Pico part I: Russian hackers stole a billion passwords? True or not, with Pico you wouldn’t worry about it.

In last week’s news (August 2014) we heard that Russian hackers stole 1.2 billion passwords. Even though such claims sound somewhat exaggerated, and not correlated with a proportional amount of fraudulent access to user accounts, password compromise is always a pain for the web sites involved—more so when it causes direct reputation damage by having the company name plastered on the front page of the Financial Times, as happened to eBay on 22 May 2014 after they lost to cybercriminals the passwords of over 100 million users. Shortly before that, in April 2014, it was the Heartbleed bug that forced password resets on allegedly 66% of all websites. And last year, in November 2013, it was Adobe who lost the passwords of 150 million users. Keep going back and you’ll find many more incidents. With alarming frequency we hear of some major security exploit that compromises an enormous number of passwords and embarrasses web sites into asking their users to pick a new password.

Note the irony: despite the complaints from some arrogant security experts that users are too lazy or too dumb to pick strong passwords, when such attacks take place, all users must change their passwords, not just those with a weak one. Even the diligent users who went to the trouble of following complicated instructions and memorizing “avKpt9cpGwdp”, not to mention typing it every day, are punished, for a sin they didn’t commit (the insecurity of the web site) just as much as the allegedly lazy ones who picked “p@ssw0rd” or “1234”. This is fundamentally unfair.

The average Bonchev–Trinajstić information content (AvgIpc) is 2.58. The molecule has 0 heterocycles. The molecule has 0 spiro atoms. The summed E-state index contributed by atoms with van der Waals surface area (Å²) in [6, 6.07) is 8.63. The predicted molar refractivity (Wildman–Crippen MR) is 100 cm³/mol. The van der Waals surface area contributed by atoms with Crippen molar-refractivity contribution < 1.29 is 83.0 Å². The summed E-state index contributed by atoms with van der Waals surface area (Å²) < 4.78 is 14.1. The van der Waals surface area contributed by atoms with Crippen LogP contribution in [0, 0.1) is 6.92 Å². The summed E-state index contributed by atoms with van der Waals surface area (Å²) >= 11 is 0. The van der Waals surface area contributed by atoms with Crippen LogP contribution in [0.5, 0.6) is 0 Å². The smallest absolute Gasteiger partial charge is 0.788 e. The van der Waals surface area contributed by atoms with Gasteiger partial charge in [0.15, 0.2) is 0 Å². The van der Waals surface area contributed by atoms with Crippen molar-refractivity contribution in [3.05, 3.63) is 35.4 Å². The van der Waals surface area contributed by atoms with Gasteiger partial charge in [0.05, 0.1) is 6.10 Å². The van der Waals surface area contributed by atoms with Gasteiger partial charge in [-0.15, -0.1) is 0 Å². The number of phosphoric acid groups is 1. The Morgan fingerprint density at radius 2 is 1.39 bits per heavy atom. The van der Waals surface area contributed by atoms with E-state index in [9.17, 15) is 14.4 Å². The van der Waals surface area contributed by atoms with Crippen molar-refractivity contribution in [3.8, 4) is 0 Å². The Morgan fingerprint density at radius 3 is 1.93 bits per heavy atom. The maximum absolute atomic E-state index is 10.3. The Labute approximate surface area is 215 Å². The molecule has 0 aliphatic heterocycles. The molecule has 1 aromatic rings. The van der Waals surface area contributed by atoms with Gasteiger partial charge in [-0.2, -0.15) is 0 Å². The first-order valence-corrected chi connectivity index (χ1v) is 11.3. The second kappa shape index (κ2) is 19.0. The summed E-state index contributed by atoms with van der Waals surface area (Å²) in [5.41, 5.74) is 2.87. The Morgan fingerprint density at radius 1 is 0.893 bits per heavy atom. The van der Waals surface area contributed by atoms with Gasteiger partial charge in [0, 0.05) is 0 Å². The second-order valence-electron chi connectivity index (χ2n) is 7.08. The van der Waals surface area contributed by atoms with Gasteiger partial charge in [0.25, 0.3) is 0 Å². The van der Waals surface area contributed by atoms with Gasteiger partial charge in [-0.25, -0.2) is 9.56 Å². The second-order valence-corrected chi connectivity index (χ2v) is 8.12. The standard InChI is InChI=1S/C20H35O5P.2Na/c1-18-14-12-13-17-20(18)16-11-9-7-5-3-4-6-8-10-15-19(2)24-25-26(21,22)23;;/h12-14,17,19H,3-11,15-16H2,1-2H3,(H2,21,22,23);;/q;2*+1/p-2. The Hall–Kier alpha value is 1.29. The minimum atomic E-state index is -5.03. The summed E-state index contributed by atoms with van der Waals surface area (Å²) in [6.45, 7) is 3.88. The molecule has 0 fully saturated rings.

My team has been working on Pico, an ambitious project to replace passwords with a fairer system that does not require remembering secrets. The primary goal of Pico is to be easier to use than remembering a bunch of PINs and passwords; but, incidentally, it’s also meant to be much more secure. On that note, because Pico uses public key cryptography, if a Pico-based web site is compromised, then its users do not need to change their login credentials. The attackers can only steal the users’ public keys, not their private keys, and therefore are not able to impersonate them, neither at that site nor anywhere else (besides the fact that, to protect your privacy, your Pico uses a different key pair for every one of your accounts). This alone, even aside from any usability improvements, should be a good enough reason for web sites to convert to Pico.

We didn’t blog it then, but a few months ago we produced a short introductory video of our vision for Pico. On the Pico web site, besides that video and others, there are also frequently asked questions and, for those wanting to probe more deeply, a growing collection of technical papers.


This is the first part in a series on the Pico project: my research associates will follow it up with further developments. Pico was recently featured in The Observer and on Sophos’s Naked Security blog, and is about to feature on BBC Radio 4’s PM programme on Tuesday 19 August at 17:00 (broadcast on Thursday 21 August 2014, with a slight cut; currently on iPlayer, starting at 46:28 . Full version broadcast on BBC World Service and downloadable, for a while, from the BBC Global News Podcast, starting at 21:37 ).